SAN DIEGO Unlike most Southern California beachgoers, Susie Nguyen isn't looking for a place in the sun.
She's one of hundreds of young people flocking to the beach this summer to dance.
Thanks to MTV's new daily dance competition "Sisqo's Shakedown" an "American Bandstand" meets "Dance Fever" with a lot of flesh and attitude San Diego's Mission Beach has become an outdoor dance club. The program airs weekdays at 3 p.m.
Part dance competition, part dance lessons, it has turned those able to get on the show into local celebrities.
"It's the 15-minutes-of-fame thing," said Nguyen, 21, of her almost daily trek to a defunct oceanside bar-and grill-turned-MTV studio. "I get to dance, meet great people and have an awesome summer. Who wouldn't want to do this?"
The dancers, mostly local teens and young adults, have been cast by MTV staffers who hit dance clubs and bars and blanket the beach and boardwalk with leaflets as they look for the right people to be on the show.
The only requirements: an ability to dance and wear hip swimwear. The pay: unlimited dancing to the latest hits and a lunch of bottled water and Domino's pizza.
"This is real. These are real kids who love to perform," said Mike Powers, MTV's West Coast producer. "We don't tell them what to do. They get on stage and dance. It's all them."
"Sisqo's Shakedown" is second in popularity among MTV loyalists behind "Total Request Live," a daily countdown of the top 10 music videos selected by viewers.
"People are really getting into it," said rap artist Sisqo, formerly of the group Dru Hill.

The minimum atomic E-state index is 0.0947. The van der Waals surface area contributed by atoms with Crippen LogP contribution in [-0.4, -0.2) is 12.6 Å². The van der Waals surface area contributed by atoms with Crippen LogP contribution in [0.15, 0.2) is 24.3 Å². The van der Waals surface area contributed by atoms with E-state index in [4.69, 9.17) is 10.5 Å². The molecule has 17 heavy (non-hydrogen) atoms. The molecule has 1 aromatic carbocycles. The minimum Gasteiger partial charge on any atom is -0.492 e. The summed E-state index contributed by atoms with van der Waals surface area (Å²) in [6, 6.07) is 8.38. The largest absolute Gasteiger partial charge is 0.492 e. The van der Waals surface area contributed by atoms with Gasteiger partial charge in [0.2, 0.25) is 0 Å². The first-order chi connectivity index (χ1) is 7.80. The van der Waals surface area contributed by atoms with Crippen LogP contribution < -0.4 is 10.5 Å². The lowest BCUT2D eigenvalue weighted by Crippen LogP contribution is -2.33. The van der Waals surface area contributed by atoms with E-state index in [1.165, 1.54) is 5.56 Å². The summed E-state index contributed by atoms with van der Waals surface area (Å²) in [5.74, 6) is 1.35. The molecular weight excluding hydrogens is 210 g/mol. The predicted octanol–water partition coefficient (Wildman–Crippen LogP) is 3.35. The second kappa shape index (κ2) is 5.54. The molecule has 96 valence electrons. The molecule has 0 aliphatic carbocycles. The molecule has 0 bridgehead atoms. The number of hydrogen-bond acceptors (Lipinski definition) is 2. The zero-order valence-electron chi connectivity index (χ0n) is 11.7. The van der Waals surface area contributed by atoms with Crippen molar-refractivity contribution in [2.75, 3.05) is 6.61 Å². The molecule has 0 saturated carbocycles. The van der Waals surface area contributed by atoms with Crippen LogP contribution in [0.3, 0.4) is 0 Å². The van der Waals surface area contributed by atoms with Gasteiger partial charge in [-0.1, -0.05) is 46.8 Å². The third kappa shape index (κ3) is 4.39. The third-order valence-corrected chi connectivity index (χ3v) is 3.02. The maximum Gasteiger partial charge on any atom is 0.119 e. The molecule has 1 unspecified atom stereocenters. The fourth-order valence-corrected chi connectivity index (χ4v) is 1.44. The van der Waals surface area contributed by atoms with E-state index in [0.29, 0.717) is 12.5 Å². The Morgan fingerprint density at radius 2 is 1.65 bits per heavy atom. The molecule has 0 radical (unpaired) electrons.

Conceived originally as a one-time summer program, the show may become a regular part of the network's lineup, says MTV.
"They've tapped into something with it," said MTV's West Coast host Dave Holmes. "Everybody loves to dance."
Whatever the reason for its success, those who want to dance on the show have reasons that range from the simple to the obvious.
For dancer Tarnita Woodard, 18, of San Diego, the draw is the celebrities.
"I'm a Sisqo fanatic. He gave me a hug," she said, breaking into a broad smile. "He's so nice."
For others, it's the opportunity to be there.
"We actually did it just for fun. Me and my girlfriend got picked out of a dance competition in Las Vegas, so we got in the car and came here," said Farrah Hines, 22.
For still others, it's the dancing.
"Dancing is my passion," said Nguyen. "I'm an international business student at San Diego State. That's my future. But this, this is fun for a summer."
During the recent taping of the Shakedown finals, which repeat Saturday at 6 a.m., hundreds of young people crowded the stage.
At stake: a one-time prize of $10,000.
To warm up the group, the DJs spun well-known group dances: the electric slide and the macarena.
Then it got serious.
"OK guys, take your shirts off," boomed a voice over a microphone.
With everyone in some type of beach wear, the music blared and the competition began.
The dancers gyrated and shook to the sounds of hip hop and pop songs.
Two men holding cans of body spray paint made their way through the crowded dance floor, spraying an "X" on those who didn't have the right moves and an "S" on those who did.
Onlookers crowding the beach boardwalk cheered those still dancing into the early evening hours.
"I watched it on TV back home, and when I came here for vacation, I'm like 'I gotta go see it,' " said Jim Dubina, 18, of Phoenix. "It looks different than it does on TV."